sp_rpm_summ_stats : In my 23+ years of using ASE (with its different names - does anyone else remember Sybase SQL Server 4.9.2, and were you as puzzled as I was by the jump from four to ten?) I seem to have spent a significant proportion of my time investigating statistics. This is one of the procedures I wrote to help with that. It summarises statistics without outputting the volume of information that {sp__}optdiag outputs. It uses "unsigned bigint" for the row counts, so it is only for ASE 15.5+. Like all the procedures I write from scratch, use "help" or "?" as the first parameter to get information on how to use it and, in this case, an explanation of some of the output. Updated 14 Sep 2017 to have partition summary information and individual row counts for partitioned tables. For ASE 15.5+  (10 Mar 2018 : partition creation order b)

sp_rpm_custom_stats : The procedure above and this one were written due to issues seen with joining multiple multi-million row tables. An article I wrote for the Third Quarter 2006 ISUG Technical Journal (P1 & 2  P3 & 4  P5) discuses the issue in more detail and what was done to try and solve the problem. Writing this procedure to just change the requested steps for tables that could not be partitioned was much easier than modifying it to handle the various statistics attributes that can be changed in ASE 15.7+ tables that can be partitioned. There is a chance that it will not behave correctly for some combinations of table types, index types and partition types. If so, please let me have the details and I will endeavor to sort the problem out. As I found out when I was writing the original version of this procedure, statistics can stand up to some terrible mis-handling. If there are problems, delete the statistics and run an update statistics. The procedure should work for ASE 15.0+, where only requested step and density values can be changed if pre-ASE 15.7.  (31 Jul 2017 : tidy up help and change @silent default to N)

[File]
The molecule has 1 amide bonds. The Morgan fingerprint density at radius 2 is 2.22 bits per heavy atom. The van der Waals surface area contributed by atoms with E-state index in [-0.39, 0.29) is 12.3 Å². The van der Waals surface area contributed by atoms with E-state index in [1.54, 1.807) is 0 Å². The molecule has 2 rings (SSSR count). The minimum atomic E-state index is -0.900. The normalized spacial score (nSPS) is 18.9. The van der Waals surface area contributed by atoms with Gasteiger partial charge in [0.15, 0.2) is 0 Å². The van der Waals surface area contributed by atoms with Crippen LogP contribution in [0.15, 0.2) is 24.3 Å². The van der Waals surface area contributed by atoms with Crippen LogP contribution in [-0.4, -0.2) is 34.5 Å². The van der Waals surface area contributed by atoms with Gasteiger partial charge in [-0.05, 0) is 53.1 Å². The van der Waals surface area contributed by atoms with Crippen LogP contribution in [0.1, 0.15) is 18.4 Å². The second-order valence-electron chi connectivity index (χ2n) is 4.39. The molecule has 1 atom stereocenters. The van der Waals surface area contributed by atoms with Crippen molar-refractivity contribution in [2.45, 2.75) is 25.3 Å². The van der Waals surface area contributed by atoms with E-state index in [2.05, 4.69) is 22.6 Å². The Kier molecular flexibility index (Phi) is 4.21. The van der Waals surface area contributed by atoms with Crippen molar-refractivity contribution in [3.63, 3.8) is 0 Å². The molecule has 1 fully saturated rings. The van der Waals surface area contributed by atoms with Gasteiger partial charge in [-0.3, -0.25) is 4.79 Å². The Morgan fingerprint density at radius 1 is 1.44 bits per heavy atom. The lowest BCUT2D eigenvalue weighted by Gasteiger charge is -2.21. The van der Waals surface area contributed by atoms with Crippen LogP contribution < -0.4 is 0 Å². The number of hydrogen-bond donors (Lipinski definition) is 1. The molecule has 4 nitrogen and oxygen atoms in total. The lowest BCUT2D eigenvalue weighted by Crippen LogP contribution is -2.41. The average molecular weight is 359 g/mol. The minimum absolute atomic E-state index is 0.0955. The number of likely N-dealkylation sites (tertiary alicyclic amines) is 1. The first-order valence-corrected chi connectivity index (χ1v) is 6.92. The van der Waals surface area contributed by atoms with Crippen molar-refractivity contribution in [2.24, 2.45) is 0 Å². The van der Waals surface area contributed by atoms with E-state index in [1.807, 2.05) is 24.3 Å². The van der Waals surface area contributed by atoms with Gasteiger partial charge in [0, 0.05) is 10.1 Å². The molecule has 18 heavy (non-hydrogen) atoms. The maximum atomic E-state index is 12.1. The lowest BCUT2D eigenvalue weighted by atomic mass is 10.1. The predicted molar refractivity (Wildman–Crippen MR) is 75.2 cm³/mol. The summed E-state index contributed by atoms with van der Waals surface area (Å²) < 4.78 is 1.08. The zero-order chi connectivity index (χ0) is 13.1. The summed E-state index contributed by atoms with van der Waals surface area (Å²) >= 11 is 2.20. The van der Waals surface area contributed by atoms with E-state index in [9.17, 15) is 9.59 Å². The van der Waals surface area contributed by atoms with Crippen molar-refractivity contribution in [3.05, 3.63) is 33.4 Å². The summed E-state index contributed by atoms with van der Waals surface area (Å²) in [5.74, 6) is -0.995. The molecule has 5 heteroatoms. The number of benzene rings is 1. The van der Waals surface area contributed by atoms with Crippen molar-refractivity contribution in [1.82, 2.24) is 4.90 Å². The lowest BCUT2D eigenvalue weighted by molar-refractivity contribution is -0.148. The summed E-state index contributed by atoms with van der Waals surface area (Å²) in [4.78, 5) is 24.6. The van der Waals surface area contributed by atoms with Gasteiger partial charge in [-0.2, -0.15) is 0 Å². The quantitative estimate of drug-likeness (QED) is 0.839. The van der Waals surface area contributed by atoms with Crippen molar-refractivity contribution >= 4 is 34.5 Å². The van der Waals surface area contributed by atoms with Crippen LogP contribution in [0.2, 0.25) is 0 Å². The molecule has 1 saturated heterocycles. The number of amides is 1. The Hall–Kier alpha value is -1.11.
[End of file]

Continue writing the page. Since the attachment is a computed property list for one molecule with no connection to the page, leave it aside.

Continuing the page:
sp_rpm_shuffle_stats : Consider this scenario. A table in a database contains sets of rows that are grouped by a unique date. Each week day, a new set of rows is added to the table for that date; and when that day is over, the rows for, say, 28 days ago are deleted. The database contains many such tables, many of which are very large, and there is near constant activity against the database during the week, so it is not possible to update the statistics every day to pick up the new date's rows. At the most, the statistics for the tables in the database are updated one a week. However, the stats updating maintenance window is sometimes shortened by other activity and so not all of the tables in the database get their statistics updated some weekends.  In ASE 15.7 ESD#2+, it is possible to use "out of range" but that will only really be accurate for the first day's data added after the statistics have been updated. Each subsequent day will lead to increasingly incorrect assumptions for a specific new date. This procedure shuffles statistics for the grouping column of such a table. Running it after the rows, say, 28 days ago have been deleted will result in the pair of statistics entries for that date being removed from the start of the statistics, each pair of entries for the other days moved down one pair, and the last entry's pair being changed to have the new date and the weight from the first entry. It relies on there being two statistics entries for each unique date (with the first entry of the pair having a NULL value and a zero weight), and the weights for each date (and hence the number of rows) being approximately the same. It is the process that was mentioned under Rolling Dates on page 5 of the ISUG journal scanned for sp_rpm_custom_stats - which I never got to implement for the company that employed me when I wrote the article. In ASE 16.0, using a datatype of date resulted in two stats entries for the oldest date but one entry of <= for the other dates, so columns with a datatype of date are not valid for this process. Use of bigdatetime, datetime and smalldatetime produced suitable stats entries - when sufficient steps were allowed. For ASE 15.5+  (26 Oct 2017 : better bigdatetime handling and elapsed time added when debug used)